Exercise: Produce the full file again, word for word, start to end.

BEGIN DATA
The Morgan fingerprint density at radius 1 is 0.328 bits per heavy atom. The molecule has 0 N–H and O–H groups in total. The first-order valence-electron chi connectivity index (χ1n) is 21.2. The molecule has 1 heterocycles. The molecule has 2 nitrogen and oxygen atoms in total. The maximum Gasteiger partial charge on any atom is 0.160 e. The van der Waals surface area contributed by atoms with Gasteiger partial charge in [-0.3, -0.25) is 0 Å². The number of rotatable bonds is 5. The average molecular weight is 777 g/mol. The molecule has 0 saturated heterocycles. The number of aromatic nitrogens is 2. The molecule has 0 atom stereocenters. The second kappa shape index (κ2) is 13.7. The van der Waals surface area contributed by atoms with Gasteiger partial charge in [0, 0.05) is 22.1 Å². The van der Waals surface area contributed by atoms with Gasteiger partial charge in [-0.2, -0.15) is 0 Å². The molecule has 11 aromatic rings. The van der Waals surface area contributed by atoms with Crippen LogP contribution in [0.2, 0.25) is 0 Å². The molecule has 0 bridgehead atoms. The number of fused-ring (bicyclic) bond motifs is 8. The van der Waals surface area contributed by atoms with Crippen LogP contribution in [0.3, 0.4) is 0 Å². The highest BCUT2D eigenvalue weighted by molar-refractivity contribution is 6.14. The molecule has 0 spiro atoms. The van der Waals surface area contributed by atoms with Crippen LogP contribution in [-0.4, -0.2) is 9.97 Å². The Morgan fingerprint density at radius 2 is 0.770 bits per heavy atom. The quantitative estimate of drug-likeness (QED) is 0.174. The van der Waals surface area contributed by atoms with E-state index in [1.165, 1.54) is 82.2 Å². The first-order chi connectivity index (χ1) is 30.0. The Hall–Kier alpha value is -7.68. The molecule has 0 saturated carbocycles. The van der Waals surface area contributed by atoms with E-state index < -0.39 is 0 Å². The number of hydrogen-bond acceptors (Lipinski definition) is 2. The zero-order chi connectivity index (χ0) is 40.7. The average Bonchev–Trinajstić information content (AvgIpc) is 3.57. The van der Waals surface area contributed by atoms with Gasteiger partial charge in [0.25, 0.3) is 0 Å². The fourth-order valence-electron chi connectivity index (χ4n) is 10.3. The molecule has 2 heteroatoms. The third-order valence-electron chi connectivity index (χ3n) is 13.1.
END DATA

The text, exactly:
The Morgan fingerprint density at radius 1 is 0.328 bits per heavy atom. The molecule has 0 N–H and O–H groups in total. The first-order valence-electron chi connectivity index (χ1n) is 21.2. The molecule has 1 heterocycles. The molecule has 2 nitrogen and oxygen atoms in total. The maximum Gasteiger partial charge on any atom is 0.160 e. The van der Waals surface area contributed by atoms with Gasteiger partial charge in [-0.3, -0.25) is 0 Å². The number of rotatable bonds is 5. The average molecular weight is 777 g/mol. The molecule has 0 saturated heterocycles. The number of aromatic nitrogens is 2. The molecule has 0 atom stereocenters. The second kappa shape index (κ2) is 13.7. The van der Waals surface area contributed by atoms with Gasteiger partial charge in [0, 0.05) is 22.1 Å². The van der Waals surface area contributed by atoms with Gasteiger partial charge in [-0.2, -0.15) is 0 Å². The molecule has 11 aromatic rings. The van der Waals surface area contributed by atoms with Crippen LogP contribution in [0.2, 0.25) is 0 Å². The molecule has 0 bridgehead atoms. The number of fused-ring (bicyclic) bond motifs is 8. The van der Waals surface area contributed by atoms with Crippen LogP contribution in [0.3, 0.4) is 0 Å². The highest BCUT2D eigenvalue weighted by molar-refractivity contribution is 6.14. The molecule has 0 spiro atoms. The van der Waals surface area contributed by atoms with Crippen LogP contribution in [-0.4, -0.2) is 9.97 Å². The Morgan fingerprint density at radius 2 is 0.770 bits per heavy atom. The quantitative estimate of drug-likeness (QED) is 0.174. The van der Waals surface area contributed by atoms with E-state index in [1.165, 1.54) is 82.2 Å². The first-order chi connectivity index (χ1) is 30.0. The Hall–Kier alpha value is -7.68. The molecule has 0 saturated carbocycles. The van der Waals surface area contributed by atoms with E-state index < -0.39 is 0 Å². The number of hydrogen-bond acceptors (Lipinski definition) is 2. The zero-order chi connectivity index (χ0) is 40.7. The average Bonchev–Trinajstić information content (AvgIpc) is 3.57. The van der Waals surface area contributed by atoms with Gasteiger partial charge in [0.25, 0.3) is 0 Å². The fourth-order valence-electron chi connectivity index (χ4n) is 10.3. The molecule has 2 heteroatoms. The third-order valence-electron chi connectivity index (χ3n) is 13.1.